HELENA — Lawyers representing the state of Montana say two political consultants are trying to run from their own lawsuit to avoid a legal setback in the ongoing saga surrounding mysterious political documents connected to the conservative group American Tradition Partnership.

The state attorney general's office has expressed confidence in its case and wants to force a ruling from a federal judge this week.

The consultants, Christian and Allison LeFer, meanwhile, want their suit dropped, arguing that their constitutional rights have been violated by the state of Montana and the political practices office.

Amid the legal maneuvering, it remains unclear what information the documents contain.

The papers were at the center of interest last election season when ATP critics said the lobbyist group, which has targeted moderate Republicans, violated campaign finance law by keeping its campaign spending and list of donors a secret. The ATP has countered, saying its closed-door practices are a constitutionally protected form of free speech.

The thousands of pages of records that ended up with the political practices office have been featured in a documentary by PBS' "Frontline" and in a story by ProPublica, a nonprofit organization for investigative journalism, suggesting the group improperly coordinated with Republican candidates.

The LeFers sued the commissioner of political practices and the state last fall, asking for the return of the documents. The LeFers said the paperwork was stolen during a 2010 car theft in Colorado before somehow ending up with the commissioner.

But even as the LeFers' lawsuit began, the state turned the documents over to a federal grand jury. A judge subsequently told the LeFers that investigation took precedence over their claims, and the papers remained in the state's possession.

The LeFers, in the course of several complaints and multiple court briefs, have modified their complaint to argue that their constitutional right to free political speech has been violated. They also say they were singled out for their Tea Party activism by former Commissioner of Political Practices Jim Murry, a former labor leader. The LeFers say Murry improperly released information that had been stolen from them.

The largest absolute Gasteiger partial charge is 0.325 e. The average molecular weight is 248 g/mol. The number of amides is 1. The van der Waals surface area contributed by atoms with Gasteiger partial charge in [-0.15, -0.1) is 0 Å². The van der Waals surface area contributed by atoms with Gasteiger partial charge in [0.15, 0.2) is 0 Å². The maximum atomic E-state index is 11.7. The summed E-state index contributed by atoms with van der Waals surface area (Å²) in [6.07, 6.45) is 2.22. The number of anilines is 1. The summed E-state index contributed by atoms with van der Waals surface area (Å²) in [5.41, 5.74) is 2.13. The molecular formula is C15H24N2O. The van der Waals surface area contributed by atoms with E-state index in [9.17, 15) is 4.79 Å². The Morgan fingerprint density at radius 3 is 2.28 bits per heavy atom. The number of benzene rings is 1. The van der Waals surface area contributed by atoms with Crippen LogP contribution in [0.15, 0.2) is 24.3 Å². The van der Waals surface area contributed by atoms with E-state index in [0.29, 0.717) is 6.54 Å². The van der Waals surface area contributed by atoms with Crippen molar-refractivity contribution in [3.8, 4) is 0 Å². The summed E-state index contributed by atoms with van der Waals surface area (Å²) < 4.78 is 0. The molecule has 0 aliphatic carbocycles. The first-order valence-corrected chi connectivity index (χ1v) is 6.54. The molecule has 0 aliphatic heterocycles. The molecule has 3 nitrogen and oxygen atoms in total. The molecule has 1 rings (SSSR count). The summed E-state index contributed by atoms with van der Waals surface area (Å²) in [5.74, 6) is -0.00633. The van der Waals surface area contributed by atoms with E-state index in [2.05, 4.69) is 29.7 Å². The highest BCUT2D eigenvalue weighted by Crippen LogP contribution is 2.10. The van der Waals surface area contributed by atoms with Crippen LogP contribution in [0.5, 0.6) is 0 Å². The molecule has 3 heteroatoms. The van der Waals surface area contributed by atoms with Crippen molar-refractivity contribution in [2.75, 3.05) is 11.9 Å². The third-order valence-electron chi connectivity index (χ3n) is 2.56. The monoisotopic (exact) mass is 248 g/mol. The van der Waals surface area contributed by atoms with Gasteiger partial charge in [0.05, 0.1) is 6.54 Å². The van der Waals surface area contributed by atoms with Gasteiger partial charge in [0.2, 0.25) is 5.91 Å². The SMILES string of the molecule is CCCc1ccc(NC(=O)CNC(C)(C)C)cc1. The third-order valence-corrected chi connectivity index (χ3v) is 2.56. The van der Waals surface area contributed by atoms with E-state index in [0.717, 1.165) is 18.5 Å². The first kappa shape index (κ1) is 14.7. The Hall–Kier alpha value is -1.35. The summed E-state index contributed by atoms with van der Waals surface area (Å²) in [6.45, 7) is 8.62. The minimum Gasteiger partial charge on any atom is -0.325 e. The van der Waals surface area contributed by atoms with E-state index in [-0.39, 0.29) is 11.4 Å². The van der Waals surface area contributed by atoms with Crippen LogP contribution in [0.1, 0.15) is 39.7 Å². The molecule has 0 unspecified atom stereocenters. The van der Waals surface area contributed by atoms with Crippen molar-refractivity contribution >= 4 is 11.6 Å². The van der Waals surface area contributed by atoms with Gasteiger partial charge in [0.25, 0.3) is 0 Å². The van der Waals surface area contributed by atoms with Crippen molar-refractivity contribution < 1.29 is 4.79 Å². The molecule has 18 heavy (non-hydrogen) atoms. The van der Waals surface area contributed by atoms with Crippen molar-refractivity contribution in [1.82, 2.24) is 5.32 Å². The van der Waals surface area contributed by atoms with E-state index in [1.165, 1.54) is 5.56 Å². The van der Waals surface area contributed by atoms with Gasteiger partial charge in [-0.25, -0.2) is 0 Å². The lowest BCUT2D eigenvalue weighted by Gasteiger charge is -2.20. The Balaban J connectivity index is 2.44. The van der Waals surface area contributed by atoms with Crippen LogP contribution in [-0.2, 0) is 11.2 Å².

After several lengthy arguments by all sides on the case, the LeFers recently asked U.S. District Judge Donald Molloy to let them just drop the case, a request the state and Murry are fighting.

"Dismissing the case now would allow the LeFers to create unnecessary and excessive delay. This is evident from the Lefers' motion when they state that, if they were to refile the case, 'it will be filed in a Montana state court, based on the same facts, circumstances, and evidence' that exist today," assistant attorney general Michael Black wrote.

The attorney general's office argues the LeFers have "tucked their tails and tried to run" and have been trying to shop the case to a favorable judge.

The state says the Lefers have never proven ownership of the documents, arguing that the consultants have said they were in possession of similar documents before a "secret agent," who has not testified, told them the records were stolen.

The state says the LeFers only speculate the documents are the same as those that were sent to the federal grand jury, which didn't state a reason for seeking the papers.

The state "merely received documents, not necessarily the same documents in a car that departed Montana in June 2010, which passed through many hands and were allegedly stolen by hands far removed from" the political practices commissioner, Black wrote.

Murry has asked the judge to issue summary judgment in his favor and force the LeFers to pay his attorney fees because he was personally included in a "frivolous" lawsuit that has included five separate complaints in different courts since last fall.

"The Lefers' serial filing of claims" against the commissioner of political practices "are part of an unreasonable and abusive litigation strategy," Murry's attorney wrote in the request.

Molloy is scheduled to hold a hearing Thursday in Billings.

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